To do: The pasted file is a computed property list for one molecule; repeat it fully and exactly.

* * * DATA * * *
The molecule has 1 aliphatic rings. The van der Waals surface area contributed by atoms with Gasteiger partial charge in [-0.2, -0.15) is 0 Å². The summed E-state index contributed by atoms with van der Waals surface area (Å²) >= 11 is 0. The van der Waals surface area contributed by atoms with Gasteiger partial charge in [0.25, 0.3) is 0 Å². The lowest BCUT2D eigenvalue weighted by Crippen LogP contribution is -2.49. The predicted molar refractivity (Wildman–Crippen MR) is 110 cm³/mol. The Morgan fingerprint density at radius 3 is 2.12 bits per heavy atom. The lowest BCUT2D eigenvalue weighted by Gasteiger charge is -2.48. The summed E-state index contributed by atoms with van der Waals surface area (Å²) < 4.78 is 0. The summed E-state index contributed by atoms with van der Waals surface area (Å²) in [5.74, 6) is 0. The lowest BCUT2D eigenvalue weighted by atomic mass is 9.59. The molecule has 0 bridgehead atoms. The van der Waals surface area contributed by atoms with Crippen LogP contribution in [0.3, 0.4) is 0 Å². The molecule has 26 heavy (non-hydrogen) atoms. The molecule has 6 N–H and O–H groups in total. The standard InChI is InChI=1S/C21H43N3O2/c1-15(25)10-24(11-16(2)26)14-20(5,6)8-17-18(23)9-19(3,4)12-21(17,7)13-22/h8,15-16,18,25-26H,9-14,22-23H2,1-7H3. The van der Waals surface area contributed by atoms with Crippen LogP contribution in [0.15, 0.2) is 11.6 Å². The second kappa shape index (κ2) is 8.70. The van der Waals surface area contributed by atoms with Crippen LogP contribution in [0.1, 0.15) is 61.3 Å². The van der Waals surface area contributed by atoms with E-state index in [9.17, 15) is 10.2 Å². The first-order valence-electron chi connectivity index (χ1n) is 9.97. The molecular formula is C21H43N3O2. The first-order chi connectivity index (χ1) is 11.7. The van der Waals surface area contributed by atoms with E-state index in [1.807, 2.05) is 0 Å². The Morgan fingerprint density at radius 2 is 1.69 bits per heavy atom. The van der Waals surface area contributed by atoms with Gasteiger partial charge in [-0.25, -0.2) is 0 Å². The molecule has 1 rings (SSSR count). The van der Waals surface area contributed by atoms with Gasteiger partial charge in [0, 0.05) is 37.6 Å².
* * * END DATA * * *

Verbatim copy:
The molecule has 1 aliphatic rings. The van der Waals surface area contributed by atoms with Gasteiger partial charge in [-0.2, -0.15) is 0 Å². The summed E-state index contributed by atoms with van der Waals surface area (Å²) >= 11 is 0. The van der Waals surface area contributed by atoms with Gasteiger partial charge in [0.25, 0.3) is 0 Å². The lowest BCUT2D eigenvalue weighted by Crippen LogP contribution is -2.49. The predicted molar refractivity (Wildman–Crippen MR) is 110 cm³/mol. The Morgan fingerprint density at radius 3 is 2.12 bits per heavy atom. The lowest BCUT2D eigenvalue weighted by Gasteiger charge is -2.48. The summed E-state index contributed by atoms with van der Waals surface area (Å²) < 4.78 is 0. The summed E-state index contributed by atoms with van der Waals surface area (Å²) in [5.74, 6) is 0. The lowest BCUT2D eigenvalue weighted by atomic mass is 9.59. The molecule has 0 bridgehead atoms. The van der Waals surface area contributed by atoms with Crippen LogP contribution in [0.3, 0.4) is 0 Å². The molecule has 26 heavy (non-hydrogen) atoms. The molecule has 6 N–H and O–H groups in total. The standard InChI is InChI=1S/C21H43N3O2/c1-15(25)10-24(11-16(2)26)14-20(5,6)8-17-18(23)9-19(3,4)12-21(17,7)13-22/h8,15-16,18,25-26H,9-14,22-23H2,1-7H3. The van der Waals surface area contributed by atoms with Crippen LogP contribution in [0.15, 0.2) is 11.6 Å². The second kappa shape index (κ2) is 8.70. The van der Waals surface area contributed by atoms with Crippen LogP contribution in [0.1, 0.15) is 61.3 Å². The van der Waals surface area contributed by atoms with E-state index in [9.17, 15) is 10.2 Å². The first-order valence-electron chi connectivity index (χ1n) is 9.97. The molecular formula is C21H43N3O2. The first-order chi connectivity index (χ1) is 11.7. The van der Waals surface area contributed by atoms with E-state index in [1.807, 2.05) is 0 Å². The Morgan fingerprint density at radius 2 is 1.69 bits per heavy atom. The van der Waals surface area contributed by atoms with Gasteiger partial charge in [-0.25, -0.2) is 0 Å². The molecule has 1 rings (SSSR count). The van der Waals surface area contributed by atoms with Gasteiger partial charge in [0, 0.05) is 37.6 Å².